Continued In – How to Handle A Loved One With An Addiction – Part 2
Teens that begin using alcohol and other substances during adolescence are engaging in what experts call early initiation, which is a concern because individuals that begin using substances recreationally in high school may go on to develop a dependence by the time they reach adulthood.
There are deterrents in place to prevent teens from using alcohol and cigarettes; including age limits and heavy consequences if a business is caught selling to minors or an individual is caught purchasing for them.
A new study conducted by the Centre for Addiction and Mental Health (CAMH) finds that the majority of teens in Ontario, Canada, obtain these products from friends or family.
The researchers surveyed teens in grades 7 to 12. Among the students that smoked cigarettes, 58 percent report obtaining their last cigarette from a friend or family member. 19 percent of teen smokers said that they bought the cigarettes from a corner store, bar, gas station or grocery store.
Gender, Age And Neighborhood Differences In Obtaining Cigarettes, Alcohol
Males were more likely to report that they had obtained cigarettes from a store compared with females. Seventy-three percent of the females involved in the survey said that their last cigarette came from a friend or family member.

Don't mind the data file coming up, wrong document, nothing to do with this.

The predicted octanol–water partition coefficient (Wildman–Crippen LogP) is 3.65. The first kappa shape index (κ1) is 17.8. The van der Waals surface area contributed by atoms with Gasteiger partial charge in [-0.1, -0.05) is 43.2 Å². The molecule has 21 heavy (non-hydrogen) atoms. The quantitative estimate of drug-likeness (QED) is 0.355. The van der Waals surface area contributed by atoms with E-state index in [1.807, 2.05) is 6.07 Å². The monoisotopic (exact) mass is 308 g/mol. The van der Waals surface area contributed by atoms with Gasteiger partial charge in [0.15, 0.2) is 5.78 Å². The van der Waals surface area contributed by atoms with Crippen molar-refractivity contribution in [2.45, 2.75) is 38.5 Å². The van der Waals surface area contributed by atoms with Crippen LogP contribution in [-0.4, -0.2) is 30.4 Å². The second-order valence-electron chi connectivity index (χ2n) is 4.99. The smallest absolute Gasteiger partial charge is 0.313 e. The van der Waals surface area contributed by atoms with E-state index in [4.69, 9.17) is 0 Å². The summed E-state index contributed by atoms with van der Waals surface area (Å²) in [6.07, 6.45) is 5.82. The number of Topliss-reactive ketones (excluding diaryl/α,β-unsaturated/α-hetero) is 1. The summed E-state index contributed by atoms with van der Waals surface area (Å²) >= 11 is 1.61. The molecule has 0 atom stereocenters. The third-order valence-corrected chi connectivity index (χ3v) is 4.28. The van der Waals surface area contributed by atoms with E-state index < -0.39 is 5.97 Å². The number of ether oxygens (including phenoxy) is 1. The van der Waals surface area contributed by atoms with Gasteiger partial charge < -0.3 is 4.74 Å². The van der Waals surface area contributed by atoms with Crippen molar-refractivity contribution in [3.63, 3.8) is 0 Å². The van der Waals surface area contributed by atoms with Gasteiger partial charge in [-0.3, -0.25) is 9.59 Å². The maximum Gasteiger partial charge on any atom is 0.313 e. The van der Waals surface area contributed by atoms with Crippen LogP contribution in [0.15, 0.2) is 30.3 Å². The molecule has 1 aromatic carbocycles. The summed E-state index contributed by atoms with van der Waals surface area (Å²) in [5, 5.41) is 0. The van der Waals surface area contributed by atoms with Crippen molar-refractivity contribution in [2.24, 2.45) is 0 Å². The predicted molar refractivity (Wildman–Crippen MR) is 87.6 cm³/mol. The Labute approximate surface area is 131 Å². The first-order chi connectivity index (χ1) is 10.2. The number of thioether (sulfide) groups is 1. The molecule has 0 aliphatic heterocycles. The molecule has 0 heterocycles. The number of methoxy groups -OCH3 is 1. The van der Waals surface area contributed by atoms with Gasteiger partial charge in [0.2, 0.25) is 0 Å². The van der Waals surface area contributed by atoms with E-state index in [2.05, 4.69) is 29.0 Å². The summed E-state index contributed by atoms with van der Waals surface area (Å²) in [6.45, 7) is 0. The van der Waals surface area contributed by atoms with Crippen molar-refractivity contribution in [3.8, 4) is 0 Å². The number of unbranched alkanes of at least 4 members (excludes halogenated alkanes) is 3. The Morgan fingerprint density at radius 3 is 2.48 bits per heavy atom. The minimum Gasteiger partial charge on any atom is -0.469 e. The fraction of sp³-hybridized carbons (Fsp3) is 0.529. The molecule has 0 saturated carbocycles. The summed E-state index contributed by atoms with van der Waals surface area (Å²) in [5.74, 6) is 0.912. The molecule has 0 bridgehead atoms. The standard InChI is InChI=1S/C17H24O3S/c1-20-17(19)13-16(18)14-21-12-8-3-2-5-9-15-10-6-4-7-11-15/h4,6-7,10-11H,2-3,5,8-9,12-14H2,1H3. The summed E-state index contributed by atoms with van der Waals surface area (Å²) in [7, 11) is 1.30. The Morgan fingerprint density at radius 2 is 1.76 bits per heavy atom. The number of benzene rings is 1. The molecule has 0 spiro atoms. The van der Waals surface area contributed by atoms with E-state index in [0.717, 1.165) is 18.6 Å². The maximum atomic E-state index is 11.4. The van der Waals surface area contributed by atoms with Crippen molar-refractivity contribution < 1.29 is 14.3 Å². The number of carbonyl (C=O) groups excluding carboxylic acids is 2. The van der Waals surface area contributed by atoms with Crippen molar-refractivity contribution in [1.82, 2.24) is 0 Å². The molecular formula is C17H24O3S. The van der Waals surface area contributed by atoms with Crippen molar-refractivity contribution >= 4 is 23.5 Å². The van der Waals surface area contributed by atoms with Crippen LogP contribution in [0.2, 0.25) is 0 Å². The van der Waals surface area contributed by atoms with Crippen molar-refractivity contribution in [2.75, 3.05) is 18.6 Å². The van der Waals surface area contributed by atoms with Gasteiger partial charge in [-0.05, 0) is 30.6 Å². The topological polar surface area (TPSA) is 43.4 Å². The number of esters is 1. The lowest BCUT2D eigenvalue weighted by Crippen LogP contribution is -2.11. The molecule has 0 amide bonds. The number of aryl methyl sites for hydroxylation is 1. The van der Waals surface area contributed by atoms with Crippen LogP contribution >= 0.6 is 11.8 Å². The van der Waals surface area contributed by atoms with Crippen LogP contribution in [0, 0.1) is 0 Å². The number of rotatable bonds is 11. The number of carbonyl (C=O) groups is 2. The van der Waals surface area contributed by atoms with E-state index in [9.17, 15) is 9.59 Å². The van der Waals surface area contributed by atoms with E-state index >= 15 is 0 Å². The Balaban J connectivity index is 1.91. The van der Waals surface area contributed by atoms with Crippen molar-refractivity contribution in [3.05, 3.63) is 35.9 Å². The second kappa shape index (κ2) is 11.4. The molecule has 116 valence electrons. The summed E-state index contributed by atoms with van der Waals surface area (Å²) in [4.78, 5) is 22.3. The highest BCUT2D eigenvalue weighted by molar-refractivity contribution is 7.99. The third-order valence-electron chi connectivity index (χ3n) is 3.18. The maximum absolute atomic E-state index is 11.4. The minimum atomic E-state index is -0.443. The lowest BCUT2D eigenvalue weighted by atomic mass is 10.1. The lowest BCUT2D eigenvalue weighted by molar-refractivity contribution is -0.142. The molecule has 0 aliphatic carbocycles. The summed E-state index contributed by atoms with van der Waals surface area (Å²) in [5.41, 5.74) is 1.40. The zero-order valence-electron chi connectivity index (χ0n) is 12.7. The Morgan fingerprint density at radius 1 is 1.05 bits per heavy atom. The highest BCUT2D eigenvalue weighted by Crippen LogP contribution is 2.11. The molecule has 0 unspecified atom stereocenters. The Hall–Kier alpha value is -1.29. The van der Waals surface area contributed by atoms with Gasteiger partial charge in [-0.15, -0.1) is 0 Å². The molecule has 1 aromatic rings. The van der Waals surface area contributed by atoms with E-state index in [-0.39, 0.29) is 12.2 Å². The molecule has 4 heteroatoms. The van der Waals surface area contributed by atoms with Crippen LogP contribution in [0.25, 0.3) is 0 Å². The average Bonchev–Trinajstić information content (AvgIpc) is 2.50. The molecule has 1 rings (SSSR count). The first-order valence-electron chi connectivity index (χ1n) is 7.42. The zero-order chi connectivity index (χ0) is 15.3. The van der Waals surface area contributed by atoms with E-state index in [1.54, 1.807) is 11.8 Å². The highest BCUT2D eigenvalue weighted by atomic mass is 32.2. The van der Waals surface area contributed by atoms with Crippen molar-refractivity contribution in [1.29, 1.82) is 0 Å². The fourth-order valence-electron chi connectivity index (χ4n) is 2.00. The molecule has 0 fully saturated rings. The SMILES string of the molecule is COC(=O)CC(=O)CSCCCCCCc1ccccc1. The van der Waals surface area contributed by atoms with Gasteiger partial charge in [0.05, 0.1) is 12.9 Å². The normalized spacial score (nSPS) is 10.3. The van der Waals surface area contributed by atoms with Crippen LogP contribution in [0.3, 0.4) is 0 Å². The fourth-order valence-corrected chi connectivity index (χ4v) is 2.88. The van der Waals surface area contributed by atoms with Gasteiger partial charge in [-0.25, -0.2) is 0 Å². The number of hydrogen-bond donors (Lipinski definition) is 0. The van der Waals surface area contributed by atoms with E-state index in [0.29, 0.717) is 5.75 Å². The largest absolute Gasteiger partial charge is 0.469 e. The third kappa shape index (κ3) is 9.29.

When students were asked about consuming alcohol, 39 percent of those that drank said that their last drink was given to them, while 28 percent asked someone else to purchase the alcohol for them. Four percent of students said that they purchased the alcohol themselves from a liquor store.
The students from an urban area were more likely than those in rural settings to indicate that someone had provided them with alcohol (40 vs. 35 percent). Among those in rural areas, 33 percent of the students said that they gave someone else money to purchase alcohol for them, while 27 percent of students in urban settings asked someone to buy alcohol for them.